Human Development & Family Science


This program offers an interdisciplinary lifespan approach to the study of children, youth and families. It encompasses specialty areas in preschool teaching, childcare, administration, youth studies, family services, child life, consumer economics, human sciences teacher education and extension. Students develop an awareness of trends, issues and public policy affecting families and analyze factors that influence cognitive, emotional, social, and physical development in the contexts of culture and family. Graduates enter diverse public and private sectors which focus on enabling children and families to function effectively in today's complex society. The Human Development and Family Science undergraduate program has been approved by the National Council on Family Relations (NCFR) as meeting the Standards and Criteria for the Provisional Certified Family Life Educator (CFLE). For information about how to apply for the designation, contact your Human Sciences advisor.

Concentrations

Students concentrate in one of five areas

Child Development

The child development concentration explores the growth and development of children (conception until adolescence) within the family system and sociocultural milieu. The coursework prepares students to become competent early care and education professionals, parent educators, child advocates, and early interventionists within the public, private, and non-profit sectors. Students participate in real-world application through lab experiences at the Child Development and Family Studies Center and internships in settings that align with the students’ career goals. Students who intern with a licensed teacher have the opportunity to obtain a Mississippi Pre-K–K license.


Child Life

Child life specialist work with children in a healthcare setting. Child life specialist provide normalizing interventions and coping strategies through play, establish therapeutic relationships with children and families, and provide developmentally appropriate interventions for medical experiences. The coursework prepares students for a clinical internship with a Certified Child Life Specialist, while meeting course requirements set by the Child Life Council for eligibility for professional certification.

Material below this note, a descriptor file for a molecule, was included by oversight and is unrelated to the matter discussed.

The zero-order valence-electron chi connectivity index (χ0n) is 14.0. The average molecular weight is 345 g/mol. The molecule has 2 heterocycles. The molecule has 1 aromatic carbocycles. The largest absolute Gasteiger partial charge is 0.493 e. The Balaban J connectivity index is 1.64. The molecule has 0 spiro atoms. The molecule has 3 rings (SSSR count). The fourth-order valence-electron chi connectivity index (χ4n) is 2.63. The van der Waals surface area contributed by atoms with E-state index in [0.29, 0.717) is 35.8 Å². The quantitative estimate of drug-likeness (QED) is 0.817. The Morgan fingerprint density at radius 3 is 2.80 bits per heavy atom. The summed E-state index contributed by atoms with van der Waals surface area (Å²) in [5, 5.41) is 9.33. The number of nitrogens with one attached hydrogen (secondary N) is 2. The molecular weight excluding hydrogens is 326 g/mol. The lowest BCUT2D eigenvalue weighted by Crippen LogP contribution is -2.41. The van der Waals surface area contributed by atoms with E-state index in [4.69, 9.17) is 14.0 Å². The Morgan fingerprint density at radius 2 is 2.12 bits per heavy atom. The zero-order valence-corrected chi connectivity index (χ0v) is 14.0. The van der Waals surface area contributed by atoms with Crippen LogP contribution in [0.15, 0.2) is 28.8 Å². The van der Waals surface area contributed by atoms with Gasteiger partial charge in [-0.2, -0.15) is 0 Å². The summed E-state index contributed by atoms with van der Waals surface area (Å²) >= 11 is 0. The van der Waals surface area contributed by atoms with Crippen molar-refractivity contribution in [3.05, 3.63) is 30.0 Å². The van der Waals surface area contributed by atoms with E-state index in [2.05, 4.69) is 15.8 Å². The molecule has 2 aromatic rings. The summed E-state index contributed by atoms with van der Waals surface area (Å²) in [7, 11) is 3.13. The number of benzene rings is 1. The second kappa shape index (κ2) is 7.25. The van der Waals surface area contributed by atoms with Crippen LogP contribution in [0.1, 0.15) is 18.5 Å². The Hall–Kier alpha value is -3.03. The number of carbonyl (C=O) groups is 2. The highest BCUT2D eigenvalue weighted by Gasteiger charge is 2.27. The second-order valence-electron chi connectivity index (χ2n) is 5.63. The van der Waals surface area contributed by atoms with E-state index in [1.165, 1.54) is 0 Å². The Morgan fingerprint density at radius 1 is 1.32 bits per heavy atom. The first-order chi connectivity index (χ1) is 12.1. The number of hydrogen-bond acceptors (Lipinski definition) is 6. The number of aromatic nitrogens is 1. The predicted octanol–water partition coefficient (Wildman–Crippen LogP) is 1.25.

Family Science

The Family Science program helps students discover, verify, and apply knowledge about the family. Family Science students gain valuable real-world experience through a required field experience course and an internship, and graduates are able to receive provisional certification through the National Council on Family Relations as Certified Family Life Educators, recognizing their competence in a broad range of ten family-related content areas. They are prepared to address societal issues including economics, education, work-family issues, parenting, sexuality, gender, substance abuse, domestic violence, unemployment, debt, and child abuse within the context of the family. Graduates can work in a variety of governmental, non-profit, religious, and private agencies.


Family and Consumer Sciences Teacher Education

The Family and Consumer Sciences Teacher Education prepares graduates to teach diverse populations: children, youth, adults, people with disabilities, the elderly, business professionals, and others. The teaching program is integrated and interdisplinary and involves the ability to teach about problem solving and critical thinking, parenting skills, relationship skills, wellness and nutrition, clothing selection, time management, job skills and money management.


Youth Development

The Youth Development curriculum prepares students to understand and work effectively with children and adolescents, ages 10-18, in a variety of settings. The program provides students with a comprehensive view of the needs and developmental characteristics of youths, as well as the challenges facing today’s youths. Emphasis is placed on understanding how youth development does not occur in isolation but is situated in, and affected by, contexts such as relationships, family, neighborhood/community, school, culture, the economy, and society. Youth Studies students gain valuable real-world experience through a required field experience course and an internship. Students are also able to develop specific areas of specialization to fit their career interests by choosing from a generous variety of focus area courses.

The Youth Development program is unique in that students are given the opportunity to gain valuable real-world experience through a required field experience course and an internship. Students are also able to develop specific areas of specialization to fit their career interests by choosing from a generous variety of focus area courses.